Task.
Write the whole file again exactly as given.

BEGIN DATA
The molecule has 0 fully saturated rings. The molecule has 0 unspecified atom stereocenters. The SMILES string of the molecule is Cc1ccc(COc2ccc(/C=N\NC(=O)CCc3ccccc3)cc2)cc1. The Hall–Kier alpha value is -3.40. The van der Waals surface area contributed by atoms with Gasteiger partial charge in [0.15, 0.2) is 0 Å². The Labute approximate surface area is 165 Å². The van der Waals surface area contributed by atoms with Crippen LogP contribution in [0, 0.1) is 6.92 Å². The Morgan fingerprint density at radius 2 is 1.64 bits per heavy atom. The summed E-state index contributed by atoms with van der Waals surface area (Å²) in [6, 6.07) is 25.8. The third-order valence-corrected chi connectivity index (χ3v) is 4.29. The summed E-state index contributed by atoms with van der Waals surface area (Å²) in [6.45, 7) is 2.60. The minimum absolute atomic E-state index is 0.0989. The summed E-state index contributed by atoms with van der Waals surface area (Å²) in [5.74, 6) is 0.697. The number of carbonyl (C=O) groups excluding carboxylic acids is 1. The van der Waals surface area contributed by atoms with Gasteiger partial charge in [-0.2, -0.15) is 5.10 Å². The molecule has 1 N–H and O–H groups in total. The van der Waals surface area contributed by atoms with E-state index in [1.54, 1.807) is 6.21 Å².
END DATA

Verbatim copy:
The molecule has 0 fully saturated rings. The molecule has 0 unspecified atom stereocenters. The SMILES string of the molecule is Cc1ccc(COc2ccc(/C=N\NC(=O)CCc3ccccc3)cc2)cc1. The Hall–Kier alpha value is -3.40. The van der Waals surface area contributed by atoms with Gasteiger partial charge in [0.15, 0.2) is 0 Å². The Labute approximate surface area is 165 Å². The van der Waals surface area contributed by atoms with Crippen LogP contribution in [0, 0.1) is 6.92 Å². The Morgan fingerprint density at radius 2 is 1.64 bits per heavy atom. The summed E-state index contributed by atoms with van der Waals surface area (Å²) in [6, 6.07) is 25.8. The third-order valence-corrected chi connectivity index (χ3v) is 4.29. The summed E-state index contributed by atoms with van der Waals surface area (Å²) in [6.45, 7) is 2.60. The minimum absolute atomic E-state index is 0.0989. The summed E-state index contributed by atoms with van der Waals surface area (Å²) in [5.74, 6) is 0.697. The number of carbonyl (C=O) groups excluding carboxylic acids is 1. The van der Waals surface area contributed by atoms with Gasteiger partial charge in [-0.2, -0.15) is 5.10 Å². The molecule has 1 N–H and O–H groups in total. The van der Waals surface area contributed by atoms with E-state index in [1.54, 1.807) is 6.21 Å².